How do the doyennes of good behaviour navigate some of life’s trickier moments?
“Best Society is not a fellowship of the wealthy, nor does it seek to exclude those who are not of exalted birth; but it is an association of gentle-folk, of which good form in speech, charm of manner, knowledge of the social amenities, and instinctive consideration for the feelings of others, are the credentials by which society the world over recognizes its chosen members.” —Emily Post, Etiquette in Society, in Business, in Politics and at Home (1922)
When Emily Post, the doyenne of North American manners, released her first book in 1922— complete with instructions for visiting cards and thank-you notes “To a Formal Hostess After an Especially Amusing Week-End” and separate chapters on breakfasts, luncheons and suppers, balls and dances and, of course, weddings—she couldn’t have
imagined a world in which one accidentally cc’s one’s entire email list on an invite for a dinner for 10, party guests rapaciously post pictures of private events for every manner of vulgar person to ogle or—worst of all—young, even unmarried (!), ladies peck at a tiny black box in their hands rather than make conversation with other guests.
“People always like to think she’d be disappointed,” laughs Lizzie Post, Emily’s great-great-granddaughter, co-author of Emily Post’s Etiquette, 19th Edition, copresident of the Emily Post Institute and co-host of the Awesome Etiquette podcast. “Emily always tried to embrace modern technology, modern style and modern communication, but at the same time she always asked if those changes were considerate and respectful for all parties involved.”
While weddings are a multi-headed beast all their own when it comes to the list of potential faux pas, the age of digital communication can trip up the hosts and
guests of everything from the smallest of dinner parties to a 35-person baby shower (So. Many. Baby. Showers.) to a cocktail party for 100. We spoke to Post as well as two very active modern-day hostesses—Suzanne Cohon, the founder of ASC Public Relations in Toronto, and Liz Trinnear, the Los Angeles correspondent for CTV’s etalk— about how they navigate entertaining and partygoing in the digital age.
INVITATIONS If you were to get a paper invite in the mail for brunch at a friend’s, you’d wonder why he was being so extra. And if he called you on the phone? Obviously he must be dying. Other than for weddings—and sometimes baby and bridal showers—paper or phone invites have largely disappeared from the social life of 2019 and been replaced by email, Facebook events, online-invite sites like Paperless Post and text messages, each coming with its own pluses and perils. “I would try to choose media that really inspires guests to RSVP easily,” says Post. “I could sit here and say that handwritten invites are so kind and so beautiful, but if nobody replies, they’re not that useful. You really want to think about how the group typically communicates.”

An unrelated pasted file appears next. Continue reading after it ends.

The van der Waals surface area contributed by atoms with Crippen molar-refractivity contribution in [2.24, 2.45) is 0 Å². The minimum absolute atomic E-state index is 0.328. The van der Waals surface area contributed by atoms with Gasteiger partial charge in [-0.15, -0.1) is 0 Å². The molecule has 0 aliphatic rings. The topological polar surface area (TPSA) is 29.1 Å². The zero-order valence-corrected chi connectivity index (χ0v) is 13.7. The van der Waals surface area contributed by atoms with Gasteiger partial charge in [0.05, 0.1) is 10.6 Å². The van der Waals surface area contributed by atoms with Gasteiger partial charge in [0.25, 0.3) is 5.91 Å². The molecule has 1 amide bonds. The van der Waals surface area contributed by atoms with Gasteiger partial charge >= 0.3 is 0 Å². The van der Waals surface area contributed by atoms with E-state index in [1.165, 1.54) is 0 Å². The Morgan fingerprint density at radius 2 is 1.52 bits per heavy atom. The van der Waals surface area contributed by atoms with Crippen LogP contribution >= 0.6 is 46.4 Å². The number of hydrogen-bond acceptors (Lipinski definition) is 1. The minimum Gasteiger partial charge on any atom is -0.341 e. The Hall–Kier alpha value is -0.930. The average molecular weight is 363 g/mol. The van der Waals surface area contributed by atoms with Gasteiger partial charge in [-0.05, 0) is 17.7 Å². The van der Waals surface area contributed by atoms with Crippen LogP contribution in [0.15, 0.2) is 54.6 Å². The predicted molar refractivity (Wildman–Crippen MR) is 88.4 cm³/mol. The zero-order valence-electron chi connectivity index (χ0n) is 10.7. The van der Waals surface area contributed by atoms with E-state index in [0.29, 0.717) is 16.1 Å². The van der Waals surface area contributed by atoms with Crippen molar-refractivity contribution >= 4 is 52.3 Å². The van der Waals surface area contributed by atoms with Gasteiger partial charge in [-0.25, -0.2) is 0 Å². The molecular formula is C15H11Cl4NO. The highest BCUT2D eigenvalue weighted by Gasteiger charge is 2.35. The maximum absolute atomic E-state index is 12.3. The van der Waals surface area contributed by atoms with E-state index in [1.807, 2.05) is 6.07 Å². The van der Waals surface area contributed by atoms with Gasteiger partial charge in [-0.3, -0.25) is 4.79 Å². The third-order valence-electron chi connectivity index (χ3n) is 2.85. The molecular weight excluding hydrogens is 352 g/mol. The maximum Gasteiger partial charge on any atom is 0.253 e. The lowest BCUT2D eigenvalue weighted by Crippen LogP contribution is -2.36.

Post says that with her immediate circle of friends, she often organizes things via group text, which is great— until everyone replies to the entire group instead of the person who started it. “I came back to 47 text messages one day,” she says. “This crowd has a sense of humour, and things were definitely not appropriate on my phone for a while. Group texts can be fun, but they can also be really inconvenient. You have to remember to respond to just the host.”
Trinnear—who is married to musician Nathaniel Motte (one-half of electropop duo 3OH!3) and counts well-known, creative L.A. types among her friends— says she prefers using Paperless Post or email but has seen some epic fails with those, too. “I was recently invited to an event via email; they didn’t bcc, and I was mortified to see the addresses I had access to,” she says of the celebrity-heavy event. “That is a party-invite major foul, especially when you’re dealing with sensitive contacts.”
Cohon points out that another common stumble with email invites happens when you’re cutting and pasting names. “There were times when I extended an invitation and it was supposed to go to Andrew and Rebecca but it was like ‘Hey, Ted and Babs!’” she says. “Everything is coming in and going out so quickly digitally; these mistakes are just so much easier to make than you think.”
“A computer is the way to do it,” says Trinnear of digital invites. “Not your smartphone, because they sometimes have a mind of their own. One wrong swipe or tap and you’re doomed.”
Cohon still uses the phone-talking machine (So retro! So chic!) for smaller gatherings and paper invites for more formal ones, like showers, where she wants guests to have a memento, but she is a fan of Paperless Post for larger bashes because the host can see the guest list at a glance. “Heaven forbid someone slips your mind,” she says. “With online-invitation services, you can act on it immediately.” The downside, she says, is that guests are much more likely to forward a digital invite. “With my bigger events, the invite gets forwarded around—people are like ‘Oh, are you going to this?’ If they got a proper printed invitation, they wouldn’t act that way. When people get something digitally, it’s open season.”